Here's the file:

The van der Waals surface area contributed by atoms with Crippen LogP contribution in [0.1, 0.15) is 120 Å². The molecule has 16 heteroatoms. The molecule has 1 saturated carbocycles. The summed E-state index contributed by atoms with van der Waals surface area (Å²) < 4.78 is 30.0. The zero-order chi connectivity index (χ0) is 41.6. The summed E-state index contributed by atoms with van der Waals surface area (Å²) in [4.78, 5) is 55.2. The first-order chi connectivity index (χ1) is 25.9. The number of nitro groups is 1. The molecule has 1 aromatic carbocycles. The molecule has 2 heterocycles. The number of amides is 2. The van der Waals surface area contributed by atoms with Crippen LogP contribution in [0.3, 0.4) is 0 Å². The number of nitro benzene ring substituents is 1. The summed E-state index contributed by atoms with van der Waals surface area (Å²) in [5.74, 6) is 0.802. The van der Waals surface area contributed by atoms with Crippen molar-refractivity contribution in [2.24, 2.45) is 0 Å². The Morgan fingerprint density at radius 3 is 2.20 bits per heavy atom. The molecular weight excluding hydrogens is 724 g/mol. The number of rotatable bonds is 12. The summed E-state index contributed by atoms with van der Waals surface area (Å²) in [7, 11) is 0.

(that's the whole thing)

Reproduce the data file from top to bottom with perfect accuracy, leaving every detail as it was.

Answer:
The van der Waals surface area contributed by atoms with Crippen LogP contribution in [0.1, 0.15) is 120 Å². The molecule has 16 heteroatoms. The molecule has 1 saturated carbocycles. The summed E-state index contributed by atoms with van der Waals surface area (Å²) < 4.78 is 30.0. The zero-order chi connectivity index (χ0) is 41.6. The summed E-state index contributed by atoms with van der Waals surface area (Å²) in [4.78, 5) is 55.2. The first-order chi connectivity index (χ1) is 25.9. The number of nitro groups is 1. The molecule has 1 aromatic carbocycles. The molecule has 2 heterocycles. The number of amides is 2. The van der Waals surface area contributed by atoms with Crippen LogP contribution in [0.3, 0.4) is 0 Å². The number of nitro benzene ring substituents is 1. The summed E-state index contributed by atoms with van der Waals surface area (Å²) in [5.74, 6) is 0.802. The van der Waals surface area contributed by atoms with Crippen molar-refractivity contribution in [2.24, 2.45) is 0 Å². The Morgan fingerprint density at radius 3 is 2.20 bits per heavy atom. The molecular weight excluding hydrogens is 724 g/mol. The number of rotatable bonds is 12. The summed E-state index contributed by atoms with van der Waals surface area (Å²) in [7, 11) is 0.